(04-22-2013, 01:24 PM)Beaches Wrote: My question isn't about technical analysis or how to do something. It is more of a touchy feely question. I am having trouble setting aside the daily time to put into working this system with all you dedicated folks. Presently, I am willing to commit to 2 hours a day/365 days a year on this endeavor. Some days even more if time permits. It just doesn't seem to happen. What works for you investors that are doing this daily? Do you work the same time everyday like a job? Do you split it up and do some in morning and some at night? What type of schedule do you investing junkies find works best? I have the time, interest, and a wonderful opportunity to interact here with like minded folks. I just cant seem to get on a schedule that works. Hope this doesn't sound like a whiny question. Looking forward to see what works for others.

Beaches

I think it's a good question to ask and would be interesting to know how other people fit it into their days. For me personally, I decided a few years back after reading the book a few times that I wanted to dedicate a fair bit of time to study the method in more detail as my working theory was that a method that has worked for over 25 years and is still used today by institutional investors that pay around $60k a year for Weinsteins services must have something to it. So I've approached it like studying for a part time degree and have worked it around my normal work day. Working from home helps me immensely, as I break my day up between my normal design work and studying the method. But obviously someone else could learn it more gradually a few evenings a week or by dedicating some time each week at the weekend. Especially with the additional info that we've come across through the various threads over these last few years.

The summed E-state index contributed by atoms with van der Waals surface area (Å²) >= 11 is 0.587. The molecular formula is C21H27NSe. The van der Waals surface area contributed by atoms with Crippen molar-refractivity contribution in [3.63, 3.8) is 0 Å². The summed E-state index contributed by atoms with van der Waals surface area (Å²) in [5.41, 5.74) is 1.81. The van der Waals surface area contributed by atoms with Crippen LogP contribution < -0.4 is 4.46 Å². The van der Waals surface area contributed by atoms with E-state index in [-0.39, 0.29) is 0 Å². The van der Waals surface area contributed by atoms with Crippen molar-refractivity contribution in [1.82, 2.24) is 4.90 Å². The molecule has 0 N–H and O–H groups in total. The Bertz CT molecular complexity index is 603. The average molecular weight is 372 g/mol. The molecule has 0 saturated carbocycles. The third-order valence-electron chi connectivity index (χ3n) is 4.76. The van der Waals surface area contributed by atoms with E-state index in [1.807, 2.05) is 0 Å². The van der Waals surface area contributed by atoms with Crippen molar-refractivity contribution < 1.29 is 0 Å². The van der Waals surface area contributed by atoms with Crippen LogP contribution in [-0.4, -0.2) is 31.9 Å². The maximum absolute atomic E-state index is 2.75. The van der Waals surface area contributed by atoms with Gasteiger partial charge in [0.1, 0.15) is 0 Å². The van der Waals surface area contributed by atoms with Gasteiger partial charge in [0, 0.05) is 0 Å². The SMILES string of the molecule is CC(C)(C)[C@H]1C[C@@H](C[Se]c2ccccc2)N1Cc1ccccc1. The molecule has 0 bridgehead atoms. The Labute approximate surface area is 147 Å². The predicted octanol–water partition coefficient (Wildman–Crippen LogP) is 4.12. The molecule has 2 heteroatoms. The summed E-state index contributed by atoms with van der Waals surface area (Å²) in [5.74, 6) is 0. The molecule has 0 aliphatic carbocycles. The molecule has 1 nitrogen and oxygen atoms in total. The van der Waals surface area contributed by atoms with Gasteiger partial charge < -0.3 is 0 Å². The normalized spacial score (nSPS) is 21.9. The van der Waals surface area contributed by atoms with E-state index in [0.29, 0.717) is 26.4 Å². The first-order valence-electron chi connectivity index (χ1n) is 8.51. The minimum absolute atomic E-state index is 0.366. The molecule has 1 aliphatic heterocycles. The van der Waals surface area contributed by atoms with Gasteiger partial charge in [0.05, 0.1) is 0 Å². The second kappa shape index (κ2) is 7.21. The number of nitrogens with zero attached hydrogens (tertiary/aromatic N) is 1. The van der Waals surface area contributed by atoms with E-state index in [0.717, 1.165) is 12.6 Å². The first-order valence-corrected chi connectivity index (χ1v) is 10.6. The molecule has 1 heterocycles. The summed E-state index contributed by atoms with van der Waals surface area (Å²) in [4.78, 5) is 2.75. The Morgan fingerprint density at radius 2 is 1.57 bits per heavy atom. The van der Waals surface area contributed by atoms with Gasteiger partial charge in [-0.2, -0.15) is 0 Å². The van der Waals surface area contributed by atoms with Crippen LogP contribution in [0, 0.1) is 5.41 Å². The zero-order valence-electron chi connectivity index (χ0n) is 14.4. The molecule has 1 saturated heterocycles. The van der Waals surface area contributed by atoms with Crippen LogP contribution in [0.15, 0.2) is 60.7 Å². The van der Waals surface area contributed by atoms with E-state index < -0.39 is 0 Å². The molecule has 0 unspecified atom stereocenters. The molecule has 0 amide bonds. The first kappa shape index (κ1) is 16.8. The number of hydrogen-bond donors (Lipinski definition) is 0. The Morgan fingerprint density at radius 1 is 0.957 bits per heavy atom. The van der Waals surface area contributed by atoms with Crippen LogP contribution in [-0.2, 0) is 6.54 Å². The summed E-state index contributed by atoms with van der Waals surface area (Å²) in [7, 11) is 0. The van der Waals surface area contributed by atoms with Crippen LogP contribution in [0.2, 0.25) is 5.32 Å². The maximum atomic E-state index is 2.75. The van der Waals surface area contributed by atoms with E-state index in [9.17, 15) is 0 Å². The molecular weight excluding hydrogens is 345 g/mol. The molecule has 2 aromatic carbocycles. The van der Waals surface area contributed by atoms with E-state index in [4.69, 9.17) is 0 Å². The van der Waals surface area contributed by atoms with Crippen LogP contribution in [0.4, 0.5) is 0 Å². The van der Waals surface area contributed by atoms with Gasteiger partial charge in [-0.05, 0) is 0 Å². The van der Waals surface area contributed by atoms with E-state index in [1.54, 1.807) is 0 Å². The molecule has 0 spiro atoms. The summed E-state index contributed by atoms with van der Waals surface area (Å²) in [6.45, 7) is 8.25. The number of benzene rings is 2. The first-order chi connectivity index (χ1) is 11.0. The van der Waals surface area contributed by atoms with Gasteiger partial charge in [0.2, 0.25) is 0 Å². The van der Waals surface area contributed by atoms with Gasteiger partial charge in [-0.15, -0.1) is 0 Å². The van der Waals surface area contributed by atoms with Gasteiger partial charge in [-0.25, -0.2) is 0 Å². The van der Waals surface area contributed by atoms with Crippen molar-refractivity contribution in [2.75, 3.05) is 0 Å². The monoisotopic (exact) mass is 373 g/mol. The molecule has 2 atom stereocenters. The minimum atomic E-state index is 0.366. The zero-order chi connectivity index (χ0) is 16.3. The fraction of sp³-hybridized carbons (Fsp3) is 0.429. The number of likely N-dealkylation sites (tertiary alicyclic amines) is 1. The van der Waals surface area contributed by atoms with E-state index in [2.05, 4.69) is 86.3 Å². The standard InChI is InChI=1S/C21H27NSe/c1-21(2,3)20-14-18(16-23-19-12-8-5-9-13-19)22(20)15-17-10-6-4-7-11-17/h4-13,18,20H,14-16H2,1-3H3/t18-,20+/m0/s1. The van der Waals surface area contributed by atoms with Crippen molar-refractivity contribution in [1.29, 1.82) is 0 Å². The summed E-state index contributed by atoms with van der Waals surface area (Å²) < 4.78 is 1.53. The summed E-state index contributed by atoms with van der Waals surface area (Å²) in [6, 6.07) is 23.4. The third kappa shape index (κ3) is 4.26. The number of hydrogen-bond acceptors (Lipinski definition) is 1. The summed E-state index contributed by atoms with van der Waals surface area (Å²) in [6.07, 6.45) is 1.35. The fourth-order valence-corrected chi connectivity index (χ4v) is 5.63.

I also think it very much depends on your investing timescale. i.e. I think for someone such as yourself that wants to learn the method, but can't find the time, would do much better to ignore the trader method and only pursue learning the investor method. As that way you can gradually create a long term portfolio which you can monitor around once a week and can ignore all the daily gyrations in the stock market. Weinsteins approach is most suited to the investor method anyway, as he's regularly said that the long term is a 10 on the Richter scale and the short term is only a 2 on the Richter scale. But he does both for his clients as they demand the short term picks.

So everyone will learn at a different pace, but my hope is that if we can create a focused community on here then we can all help each other to be better - a kind of crowdsourcing if you like.
isatrader